Albert Jiang, postdoctoral fellow in the School of Environment Enterprise and Development and Department of Systems Design Engineering, has won the prestigious Banting Postdoctoral Fellowship for his research helping small island states adapt to climate change.

The Banting Postdoctoral Fellowships program provides funding to the very best postdoctoral applicants, both nationally and internationally, who will positively contribute to the country’s economic, social and research-based growth. Across Canada, 70 researchers receive $70,000 for two years.

Jiang will work alongside Dr. Simron Singh and Dr. Kumaraswamy Ponnambalam to understand the hydrology related climate change effects small island states are facing, like the rise of sea levels or heavy precipitation. These findings aim to prepare states for the consequences of climate change and their corresponding social impacts.

“A very tangible example is when there's flooding, the income from tourism and fishing in these small island states is impacted,” says Jiang. “Once their income is cut off, they cannot sustain their household, so the children and partners will be affected.”

The research project, Hydrology and Socio-Metabolic Risk (Hydro-SMR) Analysis: Modelling Water Dynamics and Cascade Effects on Small Island States, combines traditional hydrology with a social impact risk analysis; a unique interdisplinary approach to help equip small island states with insights. It’s a combination which enticed Jiang to join the University of Waterloo.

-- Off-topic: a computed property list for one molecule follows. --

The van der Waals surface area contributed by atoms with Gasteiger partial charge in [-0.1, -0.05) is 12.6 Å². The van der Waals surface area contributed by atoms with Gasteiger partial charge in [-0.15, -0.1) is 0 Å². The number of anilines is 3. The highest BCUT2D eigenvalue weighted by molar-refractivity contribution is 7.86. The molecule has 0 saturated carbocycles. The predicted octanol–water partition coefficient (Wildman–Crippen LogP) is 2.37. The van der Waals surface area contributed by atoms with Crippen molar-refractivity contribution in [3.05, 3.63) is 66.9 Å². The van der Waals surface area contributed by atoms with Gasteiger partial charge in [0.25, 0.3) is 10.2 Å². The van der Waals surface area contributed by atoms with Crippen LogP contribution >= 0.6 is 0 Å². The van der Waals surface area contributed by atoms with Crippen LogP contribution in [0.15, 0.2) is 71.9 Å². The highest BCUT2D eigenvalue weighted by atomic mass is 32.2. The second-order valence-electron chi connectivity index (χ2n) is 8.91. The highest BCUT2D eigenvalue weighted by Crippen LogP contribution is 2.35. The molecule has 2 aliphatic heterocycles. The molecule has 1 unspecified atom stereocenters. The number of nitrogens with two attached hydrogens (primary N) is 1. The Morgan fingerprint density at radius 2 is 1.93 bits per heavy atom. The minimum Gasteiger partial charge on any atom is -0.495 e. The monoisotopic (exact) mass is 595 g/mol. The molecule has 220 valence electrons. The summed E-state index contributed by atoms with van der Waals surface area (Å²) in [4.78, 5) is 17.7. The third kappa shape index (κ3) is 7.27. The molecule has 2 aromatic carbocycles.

“The strength in engineering research and the collaboration opportunity with the Faculty of Environment really drew my attention to Waterloo,” Jiang says. “Although most of my research is interdisciplinary, I have never formally worked in this way. So, this is the most interesting part.”

The new research project will feed into the RECOVER project led by Dr. Singh in the Faculty of Environment and Jiang’s research will contribute three key outputs. The first is building a comprehensive climate database for the small island states, which is a significant gap in science and policy in achieving the U.N.’s sustainable development goals. The second is evaluating dependencies between natural events to determine relationships between various hydrologic components using a series of modern modelling techniques, such as artificial intelligence. The last is revealing connections within and between hydrologic components and social practices, based on the Hydro-SMR analysis.

Jiang is the newest fellow of more than 350 world-class postdoctoral fellows at Waterloo who are transforming and disrupting the status quo. We are delighted to welcome him as he pursues his personal and professional goals, which will positively impact Canada’s future.

He joins Waterloo in September having completed his B.Eng, M.A.Sc, and Ph.D. at the University of Guelph. Coming from a family of teachers, he looks forward to sharing what he learns with the project partners, the community and, of course, students.

“I am motivated all the time by my students. I love the moment when I can share my knowledge with students and make them better,” he says.

This article was originally posted on the Faculty of Environment website.